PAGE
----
I'm a great fan of World of Warcraft. That's a disclaimer I had to make at the very beginning. At the same time, I should also emphasize that I consider the days of The Burning Crusade to have been the heyday of MMORPG. Wrath of the Lich King was not my favorite addon, even though it successfully combined accessibility and complexity.
I survived Cataclysm, had a decent time in Mists of Pandaria, which charmed me with the atmosphere, and – almost like everyone else – I had a few issues with Warlords of Draenor's garrison. And also with the plot twist – playing with parallel universes didn't really work that well for WoW. Fortunately, my love for the game was reinvigorated thanks to Legion, which was simply good. And the Battle for Azeroth? Mostly, I'd just like to forget it.
Patchy and inconsistent
Don't get me wrong, it's not like the latest expansion somehow turned out to be brutally pathetic. But it does provide further evidence of something in Blizzard going very wrong. As a rule, I distance myself from the speculations about Activision's influence on the company, but it is becoming increasingly difficult for me to just shrug the reality off. The 8.2 update for Battle for Azeroth brought some hope for a better tomorrow. It was to introduce a lot of content and generally fix the expansion. Everything looked good, but what came out of it?
Azerite Gear, which was supposed to be a big novelty in Battle for Azeroth, has been somewhat neglected – bonuses in the inventory are not related to the level of the Heart of Azeroth anymore, so it all comes down to getting specific equipment, with attributes corresponding to our specialization.
The amulet itself has been enriched with essences that can be extracted in various ways. These frin raids, dungeons at the Mythic+ level, or island expeditions and PvP, are pretty exciting. It's a pity that others, such as those obtained for grinding reputation for factions, are rather bland. Particularly because Battle of Azeroth was quite heavy on grind – time-constrained, to make it more fun. Allowing players to devote as much time as they want to facilitate gaining reputation is ok – introducing a limit of its daily increase with a set number of quests is not.
Content inflation is probably the best way to describe this add-on, and Blizzard seems to be aware of the low appeal of such a solution. The 8.3 update proves that this might actually be the case, but apparently the developers aren't going to do anything about it.
Patch 8.3 – good ideas; poor execution
It should be emphasized that patch 8.3, i.e. Visions Of N'Zoth, is the final piece of content for Battle for Azeroth. Hotfixes are about the only thing we can hope for. Thus, we can only wait for the upcoming Shadowlands and the pre-patch, which will introduce us to the new adventure. This means that for at least six months, we are doomed to what the 8.3 update offers, which is mediocre.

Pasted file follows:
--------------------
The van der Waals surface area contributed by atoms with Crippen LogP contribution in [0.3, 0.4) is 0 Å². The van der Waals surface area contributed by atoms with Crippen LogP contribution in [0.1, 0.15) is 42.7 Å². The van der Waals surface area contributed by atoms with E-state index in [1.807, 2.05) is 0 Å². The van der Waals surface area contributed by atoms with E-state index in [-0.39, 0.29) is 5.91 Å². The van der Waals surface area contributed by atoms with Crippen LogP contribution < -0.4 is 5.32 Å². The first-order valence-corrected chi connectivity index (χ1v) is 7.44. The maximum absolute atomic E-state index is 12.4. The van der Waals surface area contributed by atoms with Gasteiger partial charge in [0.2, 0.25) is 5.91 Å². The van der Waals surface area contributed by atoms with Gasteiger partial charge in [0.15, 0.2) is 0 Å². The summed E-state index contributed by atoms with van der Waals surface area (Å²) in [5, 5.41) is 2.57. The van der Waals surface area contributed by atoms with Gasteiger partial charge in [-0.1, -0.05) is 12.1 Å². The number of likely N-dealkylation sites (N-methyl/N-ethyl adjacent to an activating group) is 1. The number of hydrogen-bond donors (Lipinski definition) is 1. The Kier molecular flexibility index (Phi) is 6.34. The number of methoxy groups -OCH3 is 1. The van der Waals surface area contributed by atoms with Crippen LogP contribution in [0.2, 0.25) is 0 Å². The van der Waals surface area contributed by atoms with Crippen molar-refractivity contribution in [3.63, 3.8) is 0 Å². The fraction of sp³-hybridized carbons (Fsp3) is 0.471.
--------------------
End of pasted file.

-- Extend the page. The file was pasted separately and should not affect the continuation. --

N'Zoth was defeated. We are the champion of Azeroth, the planet's wounds are sewn up, and the world is saved again. The Horde and The Alliance, exhausted by the war, decided to bury the hatchet, and Silvanus turned out another evil Warchief – in Shadowlands, we're supposed to see the effects of her machinations and collusion with even more dangerous forces. What about the night elves that were decimated? What about Tyrande and her minions, reinforced by Elune's power? What about azerite, the incredibly powerful resource? Finally, what about the huge sword still stuck in Silithus?
We'll learn in the next episode of the soap-opera called World of Warcraft. Unfortunately, in Battle for Azeroth, Blizzard decided to touch on a huge number of individual stories, engaging dozens of important characters. Azshara fled, Wrathion appeared and had his five minutes, Thrall made a return, another old god was defeated, even Ny’aloth was destroyed. We can only hope that the conclusion of the last expansion, the Visions of N'zoth, is exactly what the name implies – merely a vision, a phantom of N'zotha, for otherwise we would have to accept that the script was cruelly flunked, and the opponent who could have been something more than just a pile of tentacles and eyes met a very underwhelming demise.
As part of Visions of N'Zoth, we fight the old god himself and face his scheming. The war between the Alliance and the Horde is suspended – as usual, you need to unite in the fight against the greater evil. A fight that is unbearably boring because it comes down to daily visits to Vale of Eternal Blossoms and Uldum. These are the places N'zot chose to invade. Thus, we return to the same old, which was properly "embellished" in the framework of assaults – it's dark, there's no shortage of tentacles and all-seeing eyes.
The problem is that the fun boils down to the same thing! Instead of world quests, we have invasions, i.e. the same thing, but named differently – we still get multiple daily quests to complete in a specific area. This way, we earn reputation and currency for one of the two factions. We need reputation for new essences in Heart of Azeroth, and currency for participation in the new attraction, the Horrific Visions.
This latter is the coolest part of the entire Battle for Azeroth and some foreshadowing of what we'll get in Shadowlands, i.e. Torghast, The Tower of the Damned. Horrific Visions is a stripped-down version that mainly serves to update the legendary coat that we get in update 8.3. We need to use it because it gives resistance to corruption, provides fantastic statistics and is required in a new rally. Improving it also turns out to be mandatory, so whether someone likes it or not, they must participate in the Horrific Visions.